Service v. Excellence: Valuable Values, Especially When Integrated
Today we continue with our discussion of Will of Widget & Co. You may remember that Will’s 2nd tier of values were service and excellence. Will identified service as his 2nd most important personal value. Excellence was the 2nd of the corporate values for Will.
Both have merit. It is important to note that all values have merit. This isn’t a question of good or bad. Each of us have developed the values that mean the most to us. Those things evolve with life experience.
When aligned, our values allow us to navigate disruption, make decisions and show up authentically in every facet of our lives. However, when those values are not expressed, or worse yet, we choose to act in conflict with our values, our stress levels increase with our executive functioning impaired.
In this example of the fictitious Will, of Widget & Co, the values of service and excellence can align. But, do they? Will’s values of service and excellence sometimes conflict. Which has the greater weight in the values hierarchy? We know that conflicting values increase stress. This has an impact on executive functioning. When our brains are overloaded, it is more difficult to make decisions.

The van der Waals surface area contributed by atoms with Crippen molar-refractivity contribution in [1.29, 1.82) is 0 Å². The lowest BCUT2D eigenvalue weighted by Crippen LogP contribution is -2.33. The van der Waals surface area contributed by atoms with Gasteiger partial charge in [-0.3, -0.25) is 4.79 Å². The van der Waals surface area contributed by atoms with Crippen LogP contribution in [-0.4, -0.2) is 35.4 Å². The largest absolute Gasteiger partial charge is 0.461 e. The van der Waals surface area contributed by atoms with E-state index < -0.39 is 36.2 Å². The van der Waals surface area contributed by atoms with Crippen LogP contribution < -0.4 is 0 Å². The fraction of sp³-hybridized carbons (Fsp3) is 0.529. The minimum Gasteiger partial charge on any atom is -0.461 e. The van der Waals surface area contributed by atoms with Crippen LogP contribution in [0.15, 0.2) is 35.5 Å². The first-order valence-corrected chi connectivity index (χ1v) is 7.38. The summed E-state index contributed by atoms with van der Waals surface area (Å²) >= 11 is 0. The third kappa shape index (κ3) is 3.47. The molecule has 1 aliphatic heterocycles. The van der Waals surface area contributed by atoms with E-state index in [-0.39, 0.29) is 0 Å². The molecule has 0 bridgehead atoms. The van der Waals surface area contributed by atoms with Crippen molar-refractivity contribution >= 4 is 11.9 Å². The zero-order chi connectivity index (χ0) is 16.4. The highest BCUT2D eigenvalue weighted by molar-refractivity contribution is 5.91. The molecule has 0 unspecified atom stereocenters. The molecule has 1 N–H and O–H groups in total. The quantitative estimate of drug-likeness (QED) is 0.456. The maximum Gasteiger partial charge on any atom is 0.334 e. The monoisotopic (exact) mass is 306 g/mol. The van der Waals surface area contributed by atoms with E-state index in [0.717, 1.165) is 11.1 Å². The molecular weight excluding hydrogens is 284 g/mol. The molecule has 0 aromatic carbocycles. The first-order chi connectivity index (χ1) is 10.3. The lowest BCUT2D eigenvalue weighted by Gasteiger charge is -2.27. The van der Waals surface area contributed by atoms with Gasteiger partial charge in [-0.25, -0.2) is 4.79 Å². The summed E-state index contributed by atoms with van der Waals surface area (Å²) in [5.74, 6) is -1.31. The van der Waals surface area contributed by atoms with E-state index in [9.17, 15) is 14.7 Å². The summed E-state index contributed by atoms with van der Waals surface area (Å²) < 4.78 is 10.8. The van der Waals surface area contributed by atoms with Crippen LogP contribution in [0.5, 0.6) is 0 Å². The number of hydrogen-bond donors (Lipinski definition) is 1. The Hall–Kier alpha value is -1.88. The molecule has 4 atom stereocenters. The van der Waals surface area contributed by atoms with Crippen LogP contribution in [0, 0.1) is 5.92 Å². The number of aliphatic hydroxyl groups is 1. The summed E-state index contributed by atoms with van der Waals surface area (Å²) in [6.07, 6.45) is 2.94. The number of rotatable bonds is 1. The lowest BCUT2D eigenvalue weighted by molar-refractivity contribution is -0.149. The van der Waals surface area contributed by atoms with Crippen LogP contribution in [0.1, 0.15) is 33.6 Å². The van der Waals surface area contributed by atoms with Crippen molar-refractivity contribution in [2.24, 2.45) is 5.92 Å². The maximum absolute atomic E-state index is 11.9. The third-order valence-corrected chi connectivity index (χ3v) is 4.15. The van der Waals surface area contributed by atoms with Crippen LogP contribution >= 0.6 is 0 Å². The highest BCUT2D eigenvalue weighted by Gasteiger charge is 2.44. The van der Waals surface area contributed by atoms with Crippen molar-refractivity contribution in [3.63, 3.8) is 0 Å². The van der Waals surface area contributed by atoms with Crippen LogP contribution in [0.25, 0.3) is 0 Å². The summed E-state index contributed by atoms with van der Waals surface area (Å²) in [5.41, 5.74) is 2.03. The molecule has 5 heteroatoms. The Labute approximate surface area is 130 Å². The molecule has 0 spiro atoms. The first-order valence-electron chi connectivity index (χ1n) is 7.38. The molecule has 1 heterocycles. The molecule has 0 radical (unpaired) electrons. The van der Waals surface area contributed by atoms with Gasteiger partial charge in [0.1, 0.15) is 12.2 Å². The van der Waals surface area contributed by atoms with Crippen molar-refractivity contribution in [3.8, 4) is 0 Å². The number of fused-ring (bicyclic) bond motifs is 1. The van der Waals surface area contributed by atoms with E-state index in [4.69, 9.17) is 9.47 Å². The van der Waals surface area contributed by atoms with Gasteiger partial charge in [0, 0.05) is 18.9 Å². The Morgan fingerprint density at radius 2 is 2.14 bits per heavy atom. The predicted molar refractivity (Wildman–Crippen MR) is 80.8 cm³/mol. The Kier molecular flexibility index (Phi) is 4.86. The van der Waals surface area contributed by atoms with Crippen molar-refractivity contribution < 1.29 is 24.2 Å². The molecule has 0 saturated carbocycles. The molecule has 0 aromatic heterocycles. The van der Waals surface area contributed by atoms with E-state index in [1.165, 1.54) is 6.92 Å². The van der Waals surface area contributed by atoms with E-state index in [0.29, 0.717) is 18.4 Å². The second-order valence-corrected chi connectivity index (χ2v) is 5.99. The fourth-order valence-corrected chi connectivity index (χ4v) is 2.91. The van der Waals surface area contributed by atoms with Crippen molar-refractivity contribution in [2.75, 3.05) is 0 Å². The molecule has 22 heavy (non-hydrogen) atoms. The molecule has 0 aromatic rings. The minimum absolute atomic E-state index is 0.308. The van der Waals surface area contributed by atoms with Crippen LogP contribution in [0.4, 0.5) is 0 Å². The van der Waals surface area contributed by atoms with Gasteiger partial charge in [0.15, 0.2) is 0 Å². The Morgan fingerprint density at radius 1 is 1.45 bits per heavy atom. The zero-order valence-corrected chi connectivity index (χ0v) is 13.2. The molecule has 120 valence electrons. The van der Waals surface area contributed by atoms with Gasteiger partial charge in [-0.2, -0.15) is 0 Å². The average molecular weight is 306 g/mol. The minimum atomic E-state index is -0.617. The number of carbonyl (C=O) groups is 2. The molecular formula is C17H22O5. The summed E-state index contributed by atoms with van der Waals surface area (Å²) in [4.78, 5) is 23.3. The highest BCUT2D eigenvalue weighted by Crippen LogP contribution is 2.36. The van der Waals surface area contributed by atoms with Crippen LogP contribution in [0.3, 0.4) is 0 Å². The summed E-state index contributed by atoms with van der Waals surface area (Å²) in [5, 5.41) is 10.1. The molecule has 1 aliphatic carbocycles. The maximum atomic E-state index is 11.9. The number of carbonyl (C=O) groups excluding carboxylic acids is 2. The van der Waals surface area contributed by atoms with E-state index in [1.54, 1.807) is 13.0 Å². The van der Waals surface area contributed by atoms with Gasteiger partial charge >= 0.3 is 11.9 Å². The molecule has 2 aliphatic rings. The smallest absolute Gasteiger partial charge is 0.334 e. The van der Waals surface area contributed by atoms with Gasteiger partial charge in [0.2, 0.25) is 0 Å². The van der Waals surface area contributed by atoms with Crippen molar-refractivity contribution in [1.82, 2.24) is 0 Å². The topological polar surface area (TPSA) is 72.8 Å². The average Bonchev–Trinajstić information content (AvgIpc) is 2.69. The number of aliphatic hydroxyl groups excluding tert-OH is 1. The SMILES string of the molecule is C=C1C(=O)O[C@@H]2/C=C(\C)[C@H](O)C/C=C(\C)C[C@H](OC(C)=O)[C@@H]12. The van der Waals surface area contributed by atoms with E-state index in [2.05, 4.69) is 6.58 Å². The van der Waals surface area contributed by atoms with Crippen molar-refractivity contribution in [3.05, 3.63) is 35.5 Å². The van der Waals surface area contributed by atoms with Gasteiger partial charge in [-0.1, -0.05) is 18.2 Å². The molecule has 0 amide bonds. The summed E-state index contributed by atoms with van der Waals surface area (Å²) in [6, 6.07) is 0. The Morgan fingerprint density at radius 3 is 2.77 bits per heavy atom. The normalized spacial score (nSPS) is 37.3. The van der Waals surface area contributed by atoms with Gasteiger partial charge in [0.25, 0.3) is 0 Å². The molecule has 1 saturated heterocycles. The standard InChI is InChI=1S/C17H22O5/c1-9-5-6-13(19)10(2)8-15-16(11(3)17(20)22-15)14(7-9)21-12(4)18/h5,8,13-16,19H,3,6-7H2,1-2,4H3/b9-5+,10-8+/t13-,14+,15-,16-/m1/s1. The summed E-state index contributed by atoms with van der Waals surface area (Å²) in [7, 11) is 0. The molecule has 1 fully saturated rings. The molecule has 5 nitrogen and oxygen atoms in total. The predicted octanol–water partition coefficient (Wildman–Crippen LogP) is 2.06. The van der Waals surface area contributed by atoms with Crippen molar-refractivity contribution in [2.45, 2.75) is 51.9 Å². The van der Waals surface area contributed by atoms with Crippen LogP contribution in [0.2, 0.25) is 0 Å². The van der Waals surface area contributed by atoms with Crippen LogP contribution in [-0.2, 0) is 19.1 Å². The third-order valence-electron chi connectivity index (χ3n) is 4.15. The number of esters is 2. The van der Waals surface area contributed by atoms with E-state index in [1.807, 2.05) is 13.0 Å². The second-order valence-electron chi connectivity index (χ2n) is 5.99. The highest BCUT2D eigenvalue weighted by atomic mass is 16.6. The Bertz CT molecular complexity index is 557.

Prioritizing demands the greatest amount of energy from our brains. In this example, Will has 2 values that he has to prioritize again and again depending on the current circumstances. If Will chooses to follow the path to full integration, he may determine that service is at the heart of the value of excellence. Will may choose to hold service to his employees, team members, customers, and his family as his 2nd most important priority. In delivering that service, he may hold himself to a standard of excellence.
However, he may discover that in some scenarios which he chose to explore at a previous strategy session, that service takes precedence over excellence. For example, in negotiating his employee buy-in, he will strive for the best outcome possible for the most people as opposed to disengaging from an employee buy-in process because it isn’t totally perfect.
Values clarification is an often overlooked, yet an integral part of decision-making. Every leader is responsible for clearly communicating mission, purpose and objectives. Making values that are both personal to the leader as well as those of the team members, a part of the equation increases the engagement and productivity of the team.
Aligned values smooth transitions, like mergers, acquisitions and succession planning. Values that are in conflict, aren’t honored or are diminished show up as competing goals, sabotage and workplace drama. So, it’s worth taking another look, isn’t it?
As always, I would love to coach you and your family, or partner through the preparation process. Call me at 804-372-7575 or contact me via email: firstname.lastname@example.org. You will receive a Get Your Bearings packet, we will schedule a call to review and determine if you are ready to get to work.